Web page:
Plumbing the Depths Pipes, Drains, and Your Building’s Water Supply

Plumbing the Depths

Though mostly unseen, a building’s plumbing and piping network is one of its most important systems—as anyone who has ever had to endure a freezing February shower, or who has come home to a flooded floor, can attest. Plumbing includes not only hot water delivery, but water and waste removal—and not all plumbing is hidden. Some pipes snake across ceilings, or down walls inside individual units, making the plumbing more visible than the HVAC or electrical wiring in most buildings.

Plumbing is something many of us take for granted, until a faucet leaks, a sewer pipe bursts, a hot water heater dies, or another type of disaster befalls us.


2O History

The word ‘plumber’ comes from the Latin root plumbum, meaning lead, which is why the chemical symbol for lead is PB. From its earliest days until the last century, plumbing systems were made almost exclusively of this soft metal, mainly due to its malleability. Lead, of course, can be poisonous—the use of lead pots and pans in ancient Rome contributed to its fall – and in the last half-century, plumbers have used other materials in its stead.

According to Linda Veiking of The Plumbing Museum in Watertown, Massachusetts, waste piping consisted of extra-heavy cast iron, joined together by lead, as recently as the 1970s. During that period, copper tubing was “Type M,” the thinnest available. Lead-based solder was eventually prohibited, once it was found to be leaking into the water supply, and Type M tubing was banned in favor of the wider Type L.

Certain changes in plumbing customs were dictated by economics. A boon in copper usage, for example directly stemmed from iron and steel becoming cost-prohibitive. By the late ’70s, plastic was incorporated into residential properties, although it remains illegal for use in commercial buildings.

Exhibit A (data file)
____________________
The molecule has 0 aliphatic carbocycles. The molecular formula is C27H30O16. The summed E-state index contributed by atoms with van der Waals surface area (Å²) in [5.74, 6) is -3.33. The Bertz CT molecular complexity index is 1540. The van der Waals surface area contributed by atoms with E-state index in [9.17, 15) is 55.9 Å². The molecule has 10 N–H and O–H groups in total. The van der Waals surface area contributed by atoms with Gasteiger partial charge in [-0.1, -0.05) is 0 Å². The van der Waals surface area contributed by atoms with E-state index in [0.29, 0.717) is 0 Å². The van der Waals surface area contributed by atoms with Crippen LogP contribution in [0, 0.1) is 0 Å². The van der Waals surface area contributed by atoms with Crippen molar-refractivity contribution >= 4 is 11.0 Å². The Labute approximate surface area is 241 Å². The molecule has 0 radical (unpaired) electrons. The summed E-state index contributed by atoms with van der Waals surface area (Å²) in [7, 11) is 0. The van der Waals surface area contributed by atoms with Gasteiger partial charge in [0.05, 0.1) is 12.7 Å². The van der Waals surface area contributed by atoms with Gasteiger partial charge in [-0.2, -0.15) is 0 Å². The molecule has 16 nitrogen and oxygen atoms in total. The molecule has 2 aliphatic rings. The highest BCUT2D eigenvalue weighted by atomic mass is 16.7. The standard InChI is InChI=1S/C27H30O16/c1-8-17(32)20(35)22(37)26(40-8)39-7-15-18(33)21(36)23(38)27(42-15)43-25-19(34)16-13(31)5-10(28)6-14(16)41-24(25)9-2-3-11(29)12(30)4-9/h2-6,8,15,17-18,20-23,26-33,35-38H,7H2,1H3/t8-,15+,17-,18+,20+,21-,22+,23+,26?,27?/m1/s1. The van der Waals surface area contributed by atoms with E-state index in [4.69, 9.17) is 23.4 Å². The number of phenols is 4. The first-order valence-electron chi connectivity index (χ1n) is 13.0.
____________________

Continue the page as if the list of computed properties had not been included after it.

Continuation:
In lieu of lead, piping was now joined via clamps, which were less expensive to produce and required less labor to construct. Clamps, press fits and grooves remain widely used even today, and, where gas piping is concerned, only a single coil is required, rendering joining unnecessary.

Back to the Present

Multifamily buildings traditionally featured shared plumbing systems, wherein the boiler room acts as a generating station for the entire building. Water was dispersed throughout the property, with the bill split evenly among residents as part of their maintenance charges. However, with an increase in water costs, many properties are moving toward charging owners on an individual basis. “In some cities, the landlord can have separate water meters for each tenant, with the corresponding bill arriving under that tenant’s name,” explains Veiking.

Modern condominiums allow the owner to control the water from inside the unit, via a mechanical room with an accessible hot water heater.    

In regard to drainage, the once-dominant black ABS material has been replaced by the now-common white PVC, mostly based on the latter emerging as the more affordable of the two in recent years. Eric Beaudoin of Keith Beaudoin Plumbing in Fitchburg, Massachusetts, attributes the change in consumer preference to the simple law of supply and demand.

Modern Problems

While plumbing technology is constantly evolving, some problems nonetheless persist. For example, Beaudoin cites the fact that many older multifamily homes are still fitted with the out-of-date Type M copper piping.

“Type M is very thin, but it was cheap during its heyday, so of course they used it,” explains Beaudoin. “What we use now is actually an AquaPEX, or a plastic tubing for domestic water, which can only be used in multi-families of three units or less. If you have Type M copper, it’s best to have it replaced before pinhole leaks become major leaks. If you need to buy yourself some time, one quick fix is to take a piece of rubber—from an old tire, or something of that ilk—wrap it around the leak, and tighten the hose clamp. This will give you a couple of weeks until you can find a more permanent solution.”